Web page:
Let’s look at those jobs that people don’t like, but do for the money. For example, people primarily are employed in garbage collection not for the mental stimulation or pure joy of the activity, but for the money. They might prefer to do something else, but they have no option that to them is better than being a trash collector. (We assume in a society where people are at liberty to pursue that which, in their opinion, makes them better off than the next best alternative. Thus what they choose to do, all personal factors considered, is their best alternative.) For sake of argument, let’s posit that a UBI enables all people employed as trash collectors to leave their jobs. Obviously, this is a job that needs to be done. What will happen in a free economy? The wage rates offered to trash collectors will rise until the available positions required to accomplish the job are filled. The price of the service will rise proportionately, negating some, admittedly small portion of the UBI. However, on a broader, realistic scale, for all necessary services that people find distasteful, the wage price will rise and the combined effect of all price rises will consume a not insignificant part of the UBI, necessitating an increase in the payment, resulting in an increase in disemployment in non-desirable jobs, resulting in an increase in wage rates, resulting in an increased price for those products and services, and on and on it goes.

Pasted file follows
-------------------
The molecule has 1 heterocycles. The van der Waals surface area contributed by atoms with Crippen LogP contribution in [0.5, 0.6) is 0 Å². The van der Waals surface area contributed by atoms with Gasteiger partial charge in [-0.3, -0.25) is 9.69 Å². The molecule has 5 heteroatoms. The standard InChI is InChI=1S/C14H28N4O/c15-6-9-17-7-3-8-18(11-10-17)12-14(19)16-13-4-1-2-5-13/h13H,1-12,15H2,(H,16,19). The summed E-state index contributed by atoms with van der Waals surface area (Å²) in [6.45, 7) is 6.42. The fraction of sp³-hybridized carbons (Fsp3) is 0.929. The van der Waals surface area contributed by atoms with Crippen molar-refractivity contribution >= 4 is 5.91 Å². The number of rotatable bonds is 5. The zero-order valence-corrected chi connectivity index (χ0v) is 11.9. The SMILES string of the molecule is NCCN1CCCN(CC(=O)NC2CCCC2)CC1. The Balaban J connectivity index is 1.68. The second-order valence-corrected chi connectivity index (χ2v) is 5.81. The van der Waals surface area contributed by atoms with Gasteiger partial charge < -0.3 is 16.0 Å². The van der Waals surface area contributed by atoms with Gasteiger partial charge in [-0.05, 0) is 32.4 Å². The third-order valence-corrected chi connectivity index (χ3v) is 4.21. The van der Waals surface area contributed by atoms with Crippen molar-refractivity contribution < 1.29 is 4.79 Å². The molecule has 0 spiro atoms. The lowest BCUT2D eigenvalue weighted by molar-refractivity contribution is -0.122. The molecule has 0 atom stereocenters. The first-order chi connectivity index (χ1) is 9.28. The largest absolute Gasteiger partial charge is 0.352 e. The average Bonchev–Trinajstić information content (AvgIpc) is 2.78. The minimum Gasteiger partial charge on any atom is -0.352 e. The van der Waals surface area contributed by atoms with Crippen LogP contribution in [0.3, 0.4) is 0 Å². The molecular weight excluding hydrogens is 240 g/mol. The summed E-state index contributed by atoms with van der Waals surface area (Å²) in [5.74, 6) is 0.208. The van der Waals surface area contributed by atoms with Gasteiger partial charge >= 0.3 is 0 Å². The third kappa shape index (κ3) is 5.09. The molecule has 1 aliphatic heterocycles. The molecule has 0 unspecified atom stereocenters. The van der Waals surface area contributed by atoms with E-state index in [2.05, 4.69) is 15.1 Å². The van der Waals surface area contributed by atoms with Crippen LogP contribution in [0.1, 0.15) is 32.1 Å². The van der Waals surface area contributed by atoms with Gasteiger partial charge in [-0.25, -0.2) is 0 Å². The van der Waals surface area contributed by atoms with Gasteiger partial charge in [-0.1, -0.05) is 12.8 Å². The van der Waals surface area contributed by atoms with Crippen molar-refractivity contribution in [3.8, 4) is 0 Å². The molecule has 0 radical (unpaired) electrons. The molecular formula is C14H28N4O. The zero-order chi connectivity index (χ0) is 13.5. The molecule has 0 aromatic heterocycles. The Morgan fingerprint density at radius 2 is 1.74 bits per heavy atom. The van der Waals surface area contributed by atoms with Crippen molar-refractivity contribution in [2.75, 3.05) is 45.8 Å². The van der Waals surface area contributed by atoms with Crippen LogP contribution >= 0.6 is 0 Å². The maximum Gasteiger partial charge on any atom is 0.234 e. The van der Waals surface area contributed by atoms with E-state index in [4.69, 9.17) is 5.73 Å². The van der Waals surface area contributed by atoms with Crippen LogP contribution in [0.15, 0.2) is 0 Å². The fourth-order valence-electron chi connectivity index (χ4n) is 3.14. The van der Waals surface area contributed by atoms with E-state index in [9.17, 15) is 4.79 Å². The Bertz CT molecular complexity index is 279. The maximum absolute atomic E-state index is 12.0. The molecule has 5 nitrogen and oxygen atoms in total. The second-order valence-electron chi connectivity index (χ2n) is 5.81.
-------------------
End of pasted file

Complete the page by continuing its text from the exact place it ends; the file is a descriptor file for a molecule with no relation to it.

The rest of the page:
Yes but, I know what you’re thinking; the impetus for UBI is the emergence of robots and other technology taking the jobs of humans. Proponents of UBI realize you can’t stop the march of technology, so we must create a safety net for those who are replaced by it. The original Luddites were only slightly less imaginative: rather than demanding free money, they simply smashed the machines they thought would take away their jobs. What most would consider economic progress, namely producing more with less, was somehow “evil.” If we take this to its logical conclusion, we would have to reject civilization altogether and return to the “noble savage” life of cavemen and jungle dwellers bereft of tools. Does anyone really want to return to the days of manual reaping of wheat and corn and cotton? Certainly, this would provide many more jobs, but who really wants to perform them or return to the days of completely manual labor? Let’s be realistic: If a machine can replace you, you’re doing robot work. This is precisely why 90% of the population no longer have to work in the fields every day. The truth is, because of technology, the average man today lives vastly better than any medieval king.